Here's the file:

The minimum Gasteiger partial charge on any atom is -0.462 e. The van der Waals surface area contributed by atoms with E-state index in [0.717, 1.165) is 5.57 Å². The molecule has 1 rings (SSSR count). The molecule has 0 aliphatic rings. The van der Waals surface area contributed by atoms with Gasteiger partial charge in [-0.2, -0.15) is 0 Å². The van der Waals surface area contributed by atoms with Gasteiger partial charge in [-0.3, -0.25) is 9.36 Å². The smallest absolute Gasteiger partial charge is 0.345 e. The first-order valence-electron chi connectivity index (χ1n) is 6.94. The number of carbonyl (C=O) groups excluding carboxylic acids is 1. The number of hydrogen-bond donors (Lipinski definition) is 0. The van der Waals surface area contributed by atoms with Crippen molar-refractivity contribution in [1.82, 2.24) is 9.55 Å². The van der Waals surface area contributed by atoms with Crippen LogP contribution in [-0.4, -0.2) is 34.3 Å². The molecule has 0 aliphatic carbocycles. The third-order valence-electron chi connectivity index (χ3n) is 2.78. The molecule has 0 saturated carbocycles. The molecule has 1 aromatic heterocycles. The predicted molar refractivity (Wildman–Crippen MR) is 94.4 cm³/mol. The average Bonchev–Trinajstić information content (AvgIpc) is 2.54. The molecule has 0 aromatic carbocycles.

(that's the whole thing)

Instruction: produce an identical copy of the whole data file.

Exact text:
The minimum Gasteiger partial charge on any atom is -0.462 e. The van der Waals surface area contributed by atoms with E-state index in [0.717, 1.165) is 5.57 Å². The molecule has 1 rings (SSSR count). The molecule has 0 aliphatic rings. The van der Waals surface area contributed by atoms with Gasteiger partial charge in [-0.2, -0.15) is 0 Å². The van der Waals surface area contributed by atoms with Gasteiger partial charge in [-0.3, -0.25) is 9.36 Å². The smallest absolute Gasteiger partial charge is 0.345 e. The first-order valence-electron chi connectivity index (χ1n) is 6.94. The number of carbonyl (C=O) groups excluding carboxylic acids is 1. The number of hydrogen-bond donors (Lipinski definition) is 0. The van der Waals surface area contributed by atoms with Crippen molar-refractivity contribution in [1.82, 2.24) is 9.55 Å². The van der Waals surface area contributed by atoms with Crippen LogP contribution in [-0.4, -0.2) is 34.3 Å². The molecule has 0 aliphatic carbocycles. The third-order valence-electron chi connectivity index (χ3n) is 2.78. The molecule has 0 saturated carbocycles. The molecule has 1 aromatic heterocycles. The predicted molar refractivity (Wildman–Crippen MR) is 94.4 cm³/mol. The average Bonchev–Trinajstić information content (AvgIpc) is 2.54. The molecule has 0 aromatic carbocycles.